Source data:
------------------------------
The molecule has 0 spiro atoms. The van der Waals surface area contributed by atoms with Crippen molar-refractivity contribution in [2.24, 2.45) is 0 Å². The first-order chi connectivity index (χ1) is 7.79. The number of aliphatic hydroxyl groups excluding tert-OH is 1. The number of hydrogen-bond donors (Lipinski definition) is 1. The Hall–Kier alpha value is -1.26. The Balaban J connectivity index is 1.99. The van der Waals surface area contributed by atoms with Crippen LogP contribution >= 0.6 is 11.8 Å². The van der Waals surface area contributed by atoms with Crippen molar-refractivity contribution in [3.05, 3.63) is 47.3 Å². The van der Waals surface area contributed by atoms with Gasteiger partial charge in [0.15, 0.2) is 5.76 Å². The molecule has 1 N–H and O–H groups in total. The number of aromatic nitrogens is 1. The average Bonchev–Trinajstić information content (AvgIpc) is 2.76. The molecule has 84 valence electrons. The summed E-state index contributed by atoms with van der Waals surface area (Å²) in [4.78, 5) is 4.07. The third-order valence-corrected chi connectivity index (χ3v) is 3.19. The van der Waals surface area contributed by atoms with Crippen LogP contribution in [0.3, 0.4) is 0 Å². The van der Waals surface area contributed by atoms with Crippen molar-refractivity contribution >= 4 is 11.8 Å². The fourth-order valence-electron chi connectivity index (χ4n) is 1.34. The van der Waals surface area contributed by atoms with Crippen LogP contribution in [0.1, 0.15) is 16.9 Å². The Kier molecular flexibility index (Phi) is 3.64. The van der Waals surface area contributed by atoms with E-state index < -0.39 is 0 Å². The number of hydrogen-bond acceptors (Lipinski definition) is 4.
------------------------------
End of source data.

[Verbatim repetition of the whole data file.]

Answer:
The molecule has 0 spiro atoms. The van der Waals surface area contributed by atoms with Crippen molar-refractivity contribution in [2.24, 2.45) is 0 Å². The first-order chi connectivity index (χ1) is 7.79. The number of aliphatic hydroxyl groups excluding tert-OH is 1. The number of hydrogen-bond donors (Lipinski definition) is 1. The Hall–Kier alpha value is -1.26. The Balaban J connectivity index is 1.99. The van der Waals surface area contributed by atoms with Crippen LogP contribution >= 0.6 is 11.8 Å². The van der Waals surface area contributed by atoms with Crippen molar-refractivity contribution in [3.05, 3.63) is 47.3 Å². The van der Waals surface area contributed by atoms with Gasteiger partial charge in [0.15, 0.2) is 5.76 Å². The molecule has 1 N–H and O–H groups in total. The number of aromatic nitrogens is 1. The average Bonchev–Trinajstić information content (AvgIpc) is 2.76. The molecule has 84 valence electrons. The summed E-state index contributed by atoms with van der Waals surface area (Å²) in [4.78, 5) is 4.07. The third-order valence-corrected chi connectivity index (χ3v) is 3.19. The van der Waals surface area contributed by atoms with Crippen LogP contribution in [0.3, 0.4) is 0 Å². The van der Waals surface area contributed by atoms with Crippen molar-refractivity contribution >= 4 is 11.8 Å². The fourth-order valence-electron chi connectivity index (χ4n) is 1.34. The van der Waals surface area contributed by atoms with Crippen LogP contribution in [0.1, 0.15) is 16.9 Å². The Kier molecular flexibility index (Phi) is 3.64. The van der Waals surface area contributed by atoms with E-state index < -0.39 is 0 Å². The number of hydrogen-bond acceptors (Lipinski definition) is 4.